Copyright © University of Cambridge. All rights reserved.

'Weekly Challenge 17: Power Stack' printed from http://nrich.maths.org/

Show menu



Kimberly wants to define $3^{3^3}$ as $(3^3)^3$ but Nermeen thinks that such a stack of powers should be defined as $3^{(3^3)}$ .

Do their definitions lead to the same numerical value? Is the same true if $3$ is replaced with some other number?

How would Kimberly's and Nermeen's definitions most naturally extend to the definition of $3^{3^{3^3}}$? Do their definitions lead to the same numerical value? Is the same true if $3$ is replaced with some other number?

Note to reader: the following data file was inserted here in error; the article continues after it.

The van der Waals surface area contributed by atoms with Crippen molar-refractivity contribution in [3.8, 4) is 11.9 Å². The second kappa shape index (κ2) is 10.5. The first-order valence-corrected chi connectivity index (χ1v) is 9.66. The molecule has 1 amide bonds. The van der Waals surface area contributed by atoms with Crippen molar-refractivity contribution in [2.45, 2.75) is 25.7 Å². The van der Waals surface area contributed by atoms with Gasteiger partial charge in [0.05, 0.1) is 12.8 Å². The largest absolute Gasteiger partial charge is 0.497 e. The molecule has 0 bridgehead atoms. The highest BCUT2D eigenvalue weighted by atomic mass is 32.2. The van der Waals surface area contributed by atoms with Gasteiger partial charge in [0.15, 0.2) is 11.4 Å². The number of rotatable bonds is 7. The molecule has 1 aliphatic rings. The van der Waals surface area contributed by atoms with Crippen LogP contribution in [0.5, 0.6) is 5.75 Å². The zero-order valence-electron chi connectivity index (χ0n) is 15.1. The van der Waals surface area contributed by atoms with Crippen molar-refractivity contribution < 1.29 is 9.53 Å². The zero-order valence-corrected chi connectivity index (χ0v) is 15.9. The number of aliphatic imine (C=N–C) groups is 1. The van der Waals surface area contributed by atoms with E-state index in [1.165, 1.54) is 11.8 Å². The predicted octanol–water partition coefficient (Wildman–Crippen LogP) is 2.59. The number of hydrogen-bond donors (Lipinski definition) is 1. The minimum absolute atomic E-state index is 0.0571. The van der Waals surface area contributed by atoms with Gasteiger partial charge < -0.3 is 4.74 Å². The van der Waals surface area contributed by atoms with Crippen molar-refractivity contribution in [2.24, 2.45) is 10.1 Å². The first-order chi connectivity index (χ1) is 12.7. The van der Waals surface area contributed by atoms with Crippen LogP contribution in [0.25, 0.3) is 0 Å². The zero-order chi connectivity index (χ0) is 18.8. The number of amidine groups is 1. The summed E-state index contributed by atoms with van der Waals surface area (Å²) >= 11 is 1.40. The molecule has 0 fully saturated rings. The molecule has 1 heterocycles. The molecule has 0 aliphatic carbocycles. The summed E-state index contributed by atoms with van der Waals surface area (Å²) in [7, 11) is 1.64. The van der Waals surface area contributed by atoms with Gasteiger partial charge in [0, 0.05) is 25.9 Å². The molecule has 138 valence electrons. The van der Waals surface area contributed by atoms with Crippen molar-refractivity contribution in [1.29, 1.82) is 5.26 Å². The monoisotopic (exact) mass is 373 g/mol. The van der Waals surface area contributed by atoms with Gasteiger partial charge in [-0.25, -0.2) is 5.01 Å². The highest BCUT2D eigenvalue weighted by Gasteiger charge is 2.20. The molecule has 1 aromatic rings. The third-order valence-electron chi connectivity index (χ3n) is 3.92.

Extension: Try to compute the approximate size of the numbers as powers of 10.

Did you know ... ?

Both definitions of powers are equally valid, and in mathematics it should be clear from the context as to which to apply: mathematicians often include the brackets to avoid ambiguity. Kimberly's definition of powers is often relevant in mathematics problems whereas Nermeen's definition of powers is often relevant in computer science problems.